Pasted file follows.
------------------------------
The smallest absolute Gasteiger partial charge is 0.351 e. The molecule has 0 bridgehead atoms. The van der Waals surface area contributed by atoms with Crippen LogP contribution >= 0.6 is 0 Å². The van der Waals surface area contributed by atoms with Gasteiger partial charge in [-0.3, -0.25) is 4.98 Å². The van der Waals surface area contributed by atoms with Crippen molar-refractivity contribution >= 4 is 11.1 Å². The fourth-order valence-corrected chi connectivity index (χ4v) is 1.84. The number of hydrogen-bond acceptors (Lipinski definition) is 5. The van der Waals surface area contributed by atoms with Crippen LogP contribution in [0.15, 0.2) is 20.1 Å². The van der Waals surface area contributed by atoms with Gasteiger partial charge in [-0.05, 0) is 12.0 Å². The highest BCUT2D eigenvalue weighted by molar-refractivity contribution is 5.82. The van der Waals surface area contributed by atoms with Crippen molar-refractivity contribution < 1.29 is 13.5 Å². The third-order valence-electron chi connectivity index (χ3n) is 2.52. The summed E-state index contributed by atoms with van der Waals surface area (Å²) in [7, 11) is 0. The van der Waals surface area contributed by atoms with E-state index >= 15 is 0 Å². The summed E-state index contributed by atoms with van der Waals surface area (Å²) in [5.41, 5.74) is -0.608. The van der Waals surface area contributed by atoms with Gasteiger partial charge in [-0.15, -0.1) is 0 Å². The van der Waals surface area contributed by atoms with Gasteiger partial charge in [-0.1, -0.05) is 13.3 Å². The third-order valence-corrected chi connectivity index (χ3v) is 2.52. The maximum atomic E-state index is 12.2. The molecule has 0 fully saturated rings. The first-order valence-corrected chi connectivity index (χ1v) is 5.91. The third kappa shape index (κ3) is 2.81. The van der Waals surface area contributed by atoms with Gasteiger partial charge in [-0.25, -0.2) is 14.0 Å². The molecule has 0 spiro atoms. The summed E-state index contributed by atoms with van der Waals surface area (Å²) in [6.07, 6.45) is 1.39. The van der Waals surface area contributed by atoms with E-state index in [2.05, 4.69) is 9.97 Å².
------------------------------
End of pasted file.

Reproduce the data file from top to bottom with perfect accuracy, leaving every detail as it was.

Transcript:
The smallest absolute Gasteiger partial charge is 0.351 e. The molecule has 0 bridgehead atoms. The van der Waals surface area contributed by atoms with Crippen LogP contribution >= 0.6 is 0 Å². The van der Waals surface area contributed by atoms with Gasteiger partial charge in [-0.3, -0.25) is 4.98 Å². The van der Waals surface area contributed by atoms with Crippen molar-refractivity contribution >= 4 is 11.1 Å². The fourth-order valence-corrected chi connectivity index (χ4v) is 1.84. The number of hydrogen-bond acceptors (Lipinski definition) is 5. The van der Waals surface area contributed by atoms with Crippen LogP contribution in [0.15, 0.2) is 20.1 Å². The van der Waals surface area contributed by atoms with Gasteiger partial charge in [-0.05, 0) is 12.0 Å². The highest BCUT2D eigenvalue weighted by molar-refractivity contribution is 5.82. The van der Waals surface area contributed by atoms with Crippen molar-refractivity contribution < 1.29 is 13.5 Å². The third-order valence-electron chi connectivity index (χ3n) is 2.52. The summed E-state index contributed by atoms with van der Waals surface area (Å²) in [7, 11) is 0. The van der Waals surface area contributed by atoms with E-state index >= 15 is 0 Å². The summed E-state index contributed by atoms with van der Waals surface area (Å²) in [5.41, 5.74) is -0.608. The van der Waals surface area contributed by atoms with Gasteiger partial charge in [-0.15, -0.1) is 0 Å². The van der Waals surface area contributed by atoms with Gasteiger partial charge in [-0.1, -0.05) is 13.3 Å². The third-order valence-corrected chi connectivity index (χ3v) is 2.52. The maximum atomic E-state index is 12.2. The molecule has 0 fully saturated rings. The first-order valence-corrected chi connectivity index (χ1v) is 5.91. The third kappa shape index (κ3) is 2.81. The van der Waals surface area contributed by atoms with Gasteiger partial charge in [-0.25, -0.2) is 14.0 Å². The molecule has 0 spiro atoms. The summed E-state index contributed by atoms with van der Waals surface area (Å²) in [6.07, 6.45) is 1.39. The van der Waals surface area contributed by atoms with E-state index in [2.05, 4.69) is 9.97 Å².